In most of these shore towns, there are relatively few superblocks, with small lots and alleys still dominant. Cape May has the abundance of restaurants and touristy boutiques one expects to find, but a practical supermarket sits almost at the center of town, and national-chain businesses are rare, at least downtown. Driving the narrow streets to find parking is difficult enough that many people seem to abandon their cars while they are here, walking between their accommodations, the beach, and shops. A three-block pedestrian mall, an idea tried and discredited in many other American downtowns, survives and appears to be prospering, at least in the summer.
This seasonal ebb and flow of residents has caused some to suggest these shore towns are not real places, and that any of the admirable characteristics of the townscape here are a kind of “dollhouse urbanism ”—a series of charming facades where most of the time nobody is actually home. While most of these places have always been summer resort towns, it’s true that the portion of full-time residents in many of them is lower than ever before. With renewed prosperity, there is also the rising sense that gentrification will make some shore towns accessible to only the rich. One former regular in the small hamlet of Avalon recently complained in the New York Times that a beloved deli had recently been replaced by seasonal outlets of high-end national fashion chains.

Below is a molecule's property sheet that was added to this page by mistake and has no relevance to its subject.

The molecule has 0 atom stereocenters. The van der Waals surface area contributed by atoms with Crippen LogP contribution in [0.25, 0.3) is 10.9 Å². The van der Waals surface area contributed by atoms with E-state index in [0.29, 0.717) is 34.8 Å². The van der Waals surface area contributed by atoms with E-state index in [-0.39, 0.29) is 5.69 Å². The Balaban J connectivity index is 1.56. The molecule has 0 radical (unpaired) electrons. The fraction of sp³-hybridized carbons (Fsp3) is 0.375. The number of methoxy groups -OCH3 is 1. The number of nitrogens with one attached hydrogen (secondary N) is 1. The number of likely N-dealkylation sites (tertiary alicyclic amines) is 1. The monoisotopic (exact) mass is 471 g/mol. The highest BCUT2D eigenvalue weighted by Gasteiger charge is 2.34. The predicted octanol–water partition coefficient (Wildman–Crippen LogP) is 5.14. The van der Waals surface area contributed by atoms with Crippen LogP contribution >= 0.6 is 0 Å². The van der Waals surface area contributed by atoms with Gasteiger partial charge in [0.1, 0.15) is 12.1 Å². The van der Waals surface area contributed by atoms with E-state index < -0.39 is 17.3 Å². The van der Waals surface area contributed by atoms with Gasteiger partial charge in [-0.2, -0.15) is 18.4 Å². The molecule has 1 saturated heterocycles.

The solution to this demand is of course is to build more walkable urban places near the Jersey Shore, creating additional opportunities for the small-scale Main Street businesses that have long had a place on the streets here. Regional authorities should also aim to improve transportation options between shore towns and the major metropolitan areas of New York and Philadelphia. New Jersey Transit trains still serve some of the northern portion of the shoreline, and another regional train departs Philadelphia for Atlantic City about a dozen times a day. The trains are relatively slow, though, mostly running over very old infrastructure. New investment and restoration of service along the shore could spur development and the return of full-time residents as these cities are better connected to major job centers.
Revitalizing infrastructure would also once again make a car-free vacation or even day trip to the beach a more appealing prospect for the tens of millions who live nearby. If governments are serious about trying to reduce private vehicle and aircraft emissions, creating alternative transportation options to reach local resorts should be a priority. Notwithstanding sea-level rise, perhaps a low-carbon future can still include an occasional day at the beach.
With its settlement driven by a strange combination of Robber Baron-era capitalism and Great Awakening-style religious revivalism, the Jersey Shore was birthed by strange bedfellows. Yet these forces created communities that still are remarkably functional, enjoyable, and beautiful places to reside and play. Urbanists, preservationists, and real-estate developers often focus on places such as New York and Philadelphia. They may also have a lot to learn from the nearby Jersey Shore.
Lewis McCrary is executive editor of The American Conservative.